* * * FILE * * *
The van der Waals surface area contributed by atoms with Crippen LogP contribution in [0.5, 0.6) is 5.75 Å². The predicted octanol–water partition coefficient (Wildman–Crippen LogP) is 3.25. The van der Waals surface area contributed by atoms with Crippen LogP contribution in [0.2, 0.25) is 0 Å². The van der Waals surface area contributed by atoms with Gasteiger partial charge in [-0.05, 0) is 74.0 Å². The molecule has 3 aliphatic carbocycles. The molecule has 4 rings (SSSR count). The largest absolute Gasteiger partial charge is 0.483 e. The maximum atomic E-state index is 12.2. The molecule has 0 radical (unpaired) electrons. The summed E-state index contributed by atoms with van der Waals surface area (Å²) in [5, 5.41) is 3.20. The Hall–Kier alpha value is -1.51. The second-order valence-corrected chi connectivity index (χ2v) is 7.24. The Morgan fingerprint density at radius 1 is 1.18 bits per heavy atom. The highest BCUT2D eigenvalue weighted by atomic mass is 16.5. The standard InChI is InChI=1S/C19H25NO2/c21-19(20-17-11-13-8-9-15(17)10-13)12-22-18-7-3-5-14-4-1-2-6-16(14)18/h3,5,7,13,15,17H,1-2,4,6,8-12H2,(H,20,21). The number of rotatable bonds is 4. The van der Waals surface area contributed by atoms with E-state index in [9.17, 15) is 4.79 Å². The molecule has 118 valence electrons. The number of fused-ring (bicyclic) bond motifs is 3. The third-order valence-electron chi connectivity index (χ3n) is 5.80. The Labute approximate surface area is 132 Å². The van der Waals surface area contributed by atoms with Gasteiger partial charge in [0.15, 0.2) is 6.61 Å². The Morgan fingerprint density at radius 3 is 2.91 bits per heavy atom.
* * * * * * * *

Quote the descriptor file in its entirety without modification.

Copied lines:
The van der Waals surface area contributed by atoms with Crippen LogP contribution in [0.5, 0.6) is 5.75 Å². The predicted octanol–water partition coefficient (Wildman–Crippen LogP) is 3.25. The van der Waals surface area contributed by atoms with Crippen LogP contribution in [0.2, 0.25) is 0 Å². The van der Waals surface area contributed by atoms with Gasteiger partial charge in [-0.05, 0) is 74.0 Å². The molecule has 3 aliphatic carbocycles. The molecule has 4 rings (SSSR count). The largest absolute Gasteiger partial charge is 0.483 e. The maximum atomic E-state index is 12.2. The molecule has 0 radical (unpaired) electrons. The summed E-state index contributed by atoms with van der Waals surface area (Å²) in [5, 5.41) is 3.20. The Hall–Kier alpha value is -1.51. The second-order valence-corrected chi connectivity index (χ2v) is 7.24. The Morgan fingerprint density at radius 1 is 1.18 bits per heavy atom. The highest BCUT2D eigenvalue weighted by atomic mass is 16.5. The standard InChI is InChI=1S/C19H25NO2/c21-19(20-17-11-13-8-9-15(17)10-13)12-22-18-7-3-5-14-4-1-2-6-16(14)18/h3,5,7,13,15,17H,1-2,4,6,8-12H2,(H,20,21). The number of rotatable bonds is 4. The van der Waals surface area contributed by atoms with E-state index in [9.17, 15) is 4.79 Å². The molecule has 118 valence electrons. The number of fused-ring (bicyclic) bond motifs is 3. The third-order valence-electron chi connectivity index (χ3n) is 5.80. The Labute approximate surface area is 132 Å². The van der Waals surface area contributed by atoms with Gasteiger partial charge in [0.15, 0.2) is 6.61 Å². The Morgan fingerprint density at radius 3 is 2.91 bits per heavy atom.